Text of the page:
Hasegawa 1/48 F-104S Starfighter




MSRP $29.98


Three Aircraft


Scott Van Aken


Don't be fooled by the box art


The F-104S is a modified F-104G built to Italian specifications. The AMI was looking to enhance both the air to air and ground attack capabilities of the F-104G so contracted with Lockheed to modify two Italian AF F-104Gs to 104S specs. This meant an improved radar as well as Sparrow capabilities in an under fuselage rack for the interceptor role and the addition of a 20mm Vulcan cannon and up to 7,500 lbs of ordnance on nine external hard points for the ground attack role. The engine was also uprated to 11,870 lbs of thrust (dry) and 17,900 lbs of thrust (afterburner). External clues are the addition of ventral fins either side of the rear fuselage and a blow in door on the side of the intakes for additional air during ground operation.

246 F-104S Starfighters were built by Fiat between December 1968 and March 1979, examples also going to the Turkish Air Force. All Italian F-104S versions were upgraded to 104S ASA starting in December 1984 and feature improved avionics systems. On some aircraft, the gun was deleted. As of this writing, the type is still in service.


  I'm going to wimp out and refer you to Andy Abshier's review of the F-104J for all the basics on the kit, only putting in my two cents worth on the differences. This is the fourth version to be released by Hasegawa, following the J, C and G versions. This is the first of the series that I have bought  so have no first hand knowledge of the other three.

Compared to the J, there are only a few bits that are different, and some may also be in the C or G kit. All of them are shown to the right. Starting at the top left and going to the right,  there is a new exhaust nozzle, and  new ventral strakes (only one shown, there are two). Below that is a different bang seat and a centerline hard point (though nothing to put on it). Just under that (and yes, that is flash you see), are the bulged gear doors. Completely missing from the kit and shown on the box art, are any wing pylons or extra fuel tanks. Also missing are the missile launch rails for under the fuselage.

Now I don't know about you, but I feel rather ripped off by the omission of these parts as they are much of what makes the F-104S what it is. Especially as these items are shown on the box art!  In other words, you could just as easily build this as a late F-104G (that is assuming that the seat and exhaust are the same)  by not putting on the extra ventral fins, and no one would be the wiser. Two thumbs down to Hasegawa for pulling this stunt on us.

Getting over my disappointment, I'll echo Andy Abshier's comments about the detailing and quality of the mold. However, I'm going to mention that this kit has quite a few parts that have ejector pin marks on them. For instance, you will find them on the inside of the gear doors as well as on the separate flaps, slats and ailerons.  They are also on the wheels, the rudder and the landing gear struts. None will be easy to remove as they are close to detail on these parts. The images below show what I mean.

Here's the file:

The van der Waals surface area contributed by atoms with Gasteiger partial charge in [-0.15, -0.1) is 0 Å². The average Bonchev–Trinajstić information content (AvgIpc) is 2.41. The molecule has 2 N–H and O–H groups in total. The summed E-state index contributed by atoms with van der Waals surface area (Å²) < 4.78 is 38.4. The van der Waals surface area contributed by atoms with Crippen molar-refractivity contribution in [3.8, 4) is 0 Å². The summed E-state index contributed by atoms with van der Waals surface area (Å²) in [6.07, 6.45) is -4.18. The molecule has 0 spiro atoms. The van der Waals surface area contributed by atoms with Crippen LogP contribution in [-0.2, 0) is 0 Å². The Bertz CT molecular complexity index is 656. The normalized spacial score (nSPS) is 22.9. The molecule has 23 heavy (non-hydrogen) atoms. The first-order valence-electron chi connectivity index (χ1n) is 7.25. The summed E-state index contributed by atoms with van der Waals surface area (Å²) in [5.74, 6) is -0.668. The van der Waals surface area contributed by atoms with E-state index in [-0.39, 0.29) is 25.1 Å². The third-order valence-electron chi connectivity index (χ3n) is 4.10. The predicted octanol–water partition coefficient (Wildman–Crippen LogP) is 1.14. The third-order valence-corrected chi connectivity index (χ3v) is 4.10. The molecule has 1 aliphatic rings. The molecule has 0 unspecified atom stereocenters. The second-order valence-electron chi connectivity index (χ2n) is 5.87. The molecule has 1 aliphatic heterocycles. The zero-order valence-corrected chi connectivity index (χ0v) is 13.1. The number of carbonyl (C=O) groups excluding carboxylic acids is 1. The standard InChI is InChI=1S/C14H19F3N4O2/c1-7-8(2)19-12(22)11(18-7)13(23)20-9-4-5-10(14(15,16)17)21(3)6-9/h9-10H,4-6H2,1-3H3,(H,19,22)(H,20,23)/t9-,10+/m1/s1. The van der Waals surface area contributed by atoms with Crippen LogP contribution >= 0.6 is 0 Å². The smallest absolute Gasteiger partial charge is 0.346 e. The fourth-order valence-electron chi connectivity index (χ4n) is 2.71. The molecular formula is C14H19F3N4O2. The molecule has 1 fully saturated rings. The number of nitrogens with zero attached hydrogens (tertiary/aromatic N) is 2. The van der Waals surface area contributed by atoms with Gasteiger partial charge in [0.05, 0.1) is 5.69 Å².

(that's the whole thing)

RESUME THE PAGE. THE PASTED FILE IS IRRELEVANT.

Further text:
As you can imagine, the instructions are very well done as one comes to expect from Hasegawa. They haven't changed their format in 15 or more years and there is no real reason to do so. There are markings for three aircraft, all of them in NATO Green and Grey over Silver. Hasegawa would have you do the upper colors in RLM 71 and US Neutral Grey, which I guess is a pretty close match. The only difference between the planes are the unit codes and markings. However, the early F-104S was a pretty colorful aircraft. Later the unit colors were downsized or removed as were the insignia and codes. Even later they went the shades of grey route when the planes were converted to ASA variants.

Basically the three units are 5 Stormo with yellow tail markings as shown on the box art, 36 Stormo with a green lightning bolt in the tail markings and 9 Stormo with a red trident just behind the intake. Decals are standard Hasegawa with the white a bit on the cream side and they also look to be a bit transparent, but this is typical of Hasegawa's kit decals. Personally, I'll be using aftermarket ones if I can find some I like.


Well, it is really a bit hard to cover my initial disappointment. I was really expecting a very nice F-104S with all the proper goodies, but the lack of pylons sort of takes some of the eager anticipation out of things. Not really thrilled about trying to fill in the ejector pin marks on the control surfaces and landing gear, either. I'm sure the kit will sell very well, and I'm equally sure that I'll enjoy constructing the kit once I get started. However, if you are looking for the ultimate Starfighter, I guess you'll just have to wait until Hasegawa gets off its duff and does a 'special edition' that includes resin or metal pylons at a $20 increase in the kit price.


Lockheed Aircraft since 1913, Naval Institute Press, 1987

Review kit courtesy of my kit collection.

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